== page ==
Hydrogen Pathways Program
Erickson, Paul A. and Vernon P. Roan, Jr. (2003) Enhancing Hydrogen Production for Fuel Cell Vehicles by Superposition of Acoustic Fields on the Reformer: A Preliminary Study. Institute of Transportation Studies, University of California, Davis, Presentation Series UCD-ITS-RP-03-05
Society of Automotive Engineers (SAE) 2003 World Congress and Exhibition, Detroit, MI, USA
Session: Fuel Cell Power for Transportation (Parts 3 & 4 of 6)
Because of recent interest in energy independence, efficiency, and environmental issues, fuel cell vehicles are seen by many to be the way of the future. As near term fuel cell vehicles will likely use the existing liquid fuel infrastructure, the efficient reformation of hydrocarbon fuels is one technological hurdle that must be addressed.
An investigation has been made into the possibility of enhancing reformation processes through superposition of an acoustic field on the catalyst bed of a methanol-steam reformer. As part of this study, background is given outlining the difficulties and liabilities of steam-reformation for transportation applications. The facility studied includes a steam-reforming reactor that has been modified to accept an acoustic field. The effect of the acoustic field was experimentally investigated with relation to fuel conversion and temperature profile.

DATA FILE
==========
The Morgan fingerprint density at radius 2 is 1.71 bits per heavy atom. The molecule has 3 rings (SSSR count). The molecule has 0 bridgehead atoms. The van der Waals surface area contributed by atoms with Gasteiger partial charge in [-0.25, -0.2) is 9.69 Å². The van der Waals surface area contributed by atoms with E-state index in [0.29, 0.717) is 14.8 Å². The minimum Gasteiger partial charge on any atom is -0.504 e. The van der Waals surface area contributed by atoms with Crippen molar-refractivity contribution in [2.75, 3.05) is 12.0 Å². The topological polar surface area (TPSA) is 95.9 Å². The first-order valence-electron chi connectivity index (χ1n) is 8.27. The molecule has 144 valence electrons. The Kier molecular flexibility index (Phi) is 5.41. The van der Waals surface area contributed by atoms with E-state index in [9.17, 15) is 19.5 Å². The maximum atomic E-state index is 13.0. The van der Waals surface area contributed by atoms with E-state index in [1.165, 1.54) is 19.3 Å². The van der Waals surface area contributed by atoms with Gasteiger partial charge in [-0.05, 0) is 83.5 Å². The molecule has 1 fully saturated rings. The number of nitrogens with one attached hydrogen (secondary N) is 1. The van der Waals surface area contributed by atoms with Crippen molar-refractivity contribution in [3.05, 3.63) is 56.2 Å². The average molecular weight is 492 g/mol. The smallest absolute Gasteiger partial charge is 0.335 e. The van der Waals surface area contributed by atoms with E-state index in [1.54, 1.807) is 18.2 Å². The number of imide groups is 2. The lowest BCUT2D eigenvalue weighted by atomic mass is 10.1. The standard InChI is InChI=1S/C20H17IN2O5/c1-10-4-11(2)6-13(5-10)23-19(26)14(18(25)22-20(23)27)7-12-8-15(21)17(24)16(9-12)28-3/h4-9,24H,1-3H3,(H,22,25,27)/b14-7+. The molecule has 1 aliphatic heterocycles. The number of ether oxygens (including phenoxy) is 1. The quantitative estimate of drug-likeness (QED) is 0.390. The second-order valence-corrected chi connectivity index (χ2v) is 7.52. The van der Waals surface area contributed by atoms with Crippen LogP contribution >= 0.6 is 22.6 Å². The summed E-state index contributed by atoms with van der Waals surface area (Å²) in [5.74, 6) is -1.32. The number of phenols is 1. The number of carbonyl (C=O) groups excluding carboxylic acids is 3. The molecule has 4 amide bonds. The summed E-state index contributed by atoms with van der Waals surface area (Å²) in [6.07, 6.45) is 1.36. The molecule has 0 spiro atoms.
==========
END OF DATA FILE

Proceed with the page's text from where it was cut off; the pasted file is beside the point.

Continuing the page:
Although the facility used has not been optimized for utilizing acoustic waves, significant acoustic enhancement of the steam-reformation process is demonstrated. It is expected that for different fuels and/or reforming methods, similar results would be obtained for comparable process constraints.